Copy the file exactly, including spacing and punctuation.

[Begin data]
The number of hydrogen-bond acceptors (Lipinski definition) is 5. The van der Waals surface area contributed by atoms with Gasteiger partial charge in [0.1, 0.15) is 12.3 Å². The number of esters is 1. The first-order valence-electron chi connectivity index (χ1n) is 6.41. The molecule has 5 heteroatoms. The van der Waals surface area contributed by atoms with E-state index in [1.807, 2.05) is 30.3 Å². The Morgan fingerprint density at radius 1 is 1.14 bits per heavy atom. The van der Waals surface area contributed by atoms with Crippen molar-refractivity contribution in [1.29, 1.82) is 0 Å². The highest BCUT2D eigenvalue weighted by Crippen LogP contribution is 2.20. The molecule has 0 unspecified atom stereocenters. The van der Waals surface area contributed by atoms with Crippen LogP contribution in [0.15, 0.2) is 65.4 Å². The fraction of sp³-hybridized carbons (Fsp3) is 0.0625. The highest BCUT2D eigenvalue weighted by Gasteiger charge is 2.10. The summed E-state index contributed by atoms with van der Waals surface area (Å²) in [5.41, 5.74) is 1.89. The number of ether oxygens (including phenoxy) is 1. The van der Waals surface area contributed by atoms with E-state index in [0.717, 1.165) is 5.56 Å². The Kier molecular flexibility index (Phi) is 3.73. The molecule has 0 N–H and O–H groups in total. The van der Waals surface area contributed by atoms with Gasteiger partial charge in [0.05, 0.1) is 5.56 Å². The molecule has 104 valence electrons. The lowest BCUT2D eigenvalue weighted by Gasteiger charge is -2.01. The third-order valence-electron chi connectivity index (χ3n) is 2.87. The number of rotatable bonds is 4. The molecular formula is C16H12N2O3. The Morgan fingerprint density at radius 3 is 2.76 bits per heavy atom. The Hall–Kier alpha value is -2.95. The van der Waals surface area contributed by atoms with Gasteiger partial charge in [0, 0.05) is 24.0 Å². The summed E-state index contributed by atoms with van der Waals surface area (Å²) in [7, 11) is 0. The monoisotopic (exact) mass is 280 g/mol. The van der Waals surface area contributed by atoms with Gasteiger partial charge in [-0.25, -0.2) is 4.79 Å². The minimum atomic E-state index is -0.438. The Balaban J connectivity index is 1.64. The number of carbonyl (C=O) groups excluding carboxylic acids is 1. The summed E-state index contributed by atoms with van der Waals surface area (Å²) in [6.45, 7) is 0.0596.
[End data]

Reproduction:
The number of hydrogen-bond acceptors (Lipinski definition) is 5. The van der Waals surface area contributed by atoms with Gasteiger partial charge in [0.1, 0.15) is 12.3 Å². The number of esters is 1. The first-order valence-electron chi connectivity index (χ1n) is 6.41. The molecule has 5 heteroatoms. The van der Waals surface area contributed by atoms with E-state index in [1.807, 2.05) is 30.3 Å². The Morgan fingerprint density at radius 1 is 1.14 bits per heavy atom. The van der Waals surface area contributed by atoms with Crippen molar-refractivity contribution in [1.29, 1.82) is 0 Å². The highest BCUT2D eigenvalue weighted by Crippen LogP contribution is 2.20. The molecule has 0 unspecified atom stereocenters. The van der Waals surface area contributed by atoms with Crippen LogP contribution in [0.15, 0.2) is 65.4 Å². The fraction of sp³-hybridized carbons (Fsp3) is 0.0625. The highest BCUT2D eigenvalue weighted by Gasteiger charge is 2.10. The summed E-state index contributed by atoms with van der Waals surface area (Å²) in [5.41, 5.74) is 1.89. The number of ether oxygens (including phenoxy) is 1. The van der Waals surface area contributed by atoms with E-state index in [0.717, 1.165) is 5.56 Å². The Kier molecular flexibility index (Phi) is 3.73. The molecule has 0 N–H and O–H groups in total. The van der Waals surface area contributed by atoms with Gasteiger partial charge in [0.05, 0.1) is 5.56 Å². The molecule has 104 valence electrons. The lowest BCUT2D eigenvalue weighted by Gasteiger charge is -2.01. The third-order valence-electron chi connectivity index (χ3n) is 2.87. The number of rotatable bonds is 4. The molecular formula is C16H12N2O3. The Morgan fingerprint density at radius 3 is 2.76 bits per heavy atom. The Hall–Kier alpha value is -2.95. The van der Waals surface area contributed by atoms with Gasteiger partial charge in [0, 0.05) is 24.0 Å². The summed E-state index contributed by atoms with van der Waals surface area (Å²) in [7, 11) is 0. The monoisotopic (exact) mass is 280 g/mol. The van der Waals surface area contributed by atoms with Gasteiger partial charge in [-0.25, -0.2) is 4.79 Å². The minimum atomic E-state index is -0.438. The Balaban J connectivity index is 1.64. The number of carbonyl (C=O) groups excluding carboxylic acids is 1. The summed E-state index contributed by atoms with van der Waals surface area (Å²) in [6.45, 7) is 0.0596.